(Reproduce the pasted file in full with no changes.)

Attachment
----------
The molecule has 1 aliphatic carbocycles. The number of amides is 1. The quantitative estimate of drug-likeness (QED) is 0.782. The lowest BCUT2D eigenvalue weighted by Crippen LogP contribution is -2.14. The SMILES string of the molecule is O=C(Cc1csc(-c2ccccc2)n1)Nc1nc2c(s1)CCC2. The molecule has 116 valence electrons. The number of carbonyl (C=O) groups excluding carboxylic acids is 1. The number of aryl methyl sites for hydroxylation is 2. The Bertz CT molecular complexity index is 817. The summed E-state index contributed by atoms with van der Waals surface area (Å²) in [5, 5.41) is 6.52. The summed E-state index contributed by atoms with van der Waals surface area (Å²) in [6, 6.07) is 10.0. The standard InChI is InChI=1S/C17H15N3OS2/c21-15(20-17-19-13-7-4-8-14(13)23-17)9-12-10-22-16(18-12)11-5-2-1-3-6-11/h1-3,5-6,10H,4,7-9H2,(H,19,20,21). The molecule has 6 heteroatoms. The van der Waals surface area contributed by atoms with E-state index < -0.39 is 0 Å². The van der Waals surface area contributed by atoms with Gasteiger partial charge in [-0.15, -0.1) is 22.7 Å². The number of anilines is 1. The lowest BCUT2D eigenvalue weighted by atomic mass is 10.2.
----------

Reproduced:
The molecule has 1 aliphatic carbocycles. The number of amides is 1. The quantitative estimate of drug-likeness (QED) is 0.782. The lowest BCUT2D eigenvalue weighted by Crippen LogP contribution is -2.14. The SMILES string of the molecule is O=C(Cc1csc(-c2ccccc2)n1)Nc1nc2c(s1)CCC2. The molecule has 116 valence electrons. The number of carbonyl (C=O) groups excluding carboxylic acids is 1. The number of aryl methyl sites for hydroxylation is 2. The Bertz CT molecular complexity index is 817. The summed E-state index contributed by atoms with van der Waals surface area (Å²) in [5, 5.41) is 6.52. The summed E-state index contributed by atoms with van der Waals surface area (Å²) in [6, 6.07) is 10.0. The standard InChI is InChI=1S/C17H15N3OS2/c21-15(20-17-19-13-7-4-8-14(13)23-17)9-12-10-22-16(18-12)11-5-2-1-3-6-11/h1-3,5-6,10H,4,7-9H2,(H,19,20,21). The molecule has 6 heteroatoms. The van der Waals surface area contributed by atoms with E-state index < -0.39 is 0 Å². The van der Waals surface area contributed by atoms with Gasteiger partial charge in [-0.15, -0.1) is 22.7 Å². The number of anilines is 1. The lowest BCUT2D eigenvalue weighted by atomic mass is 10.2.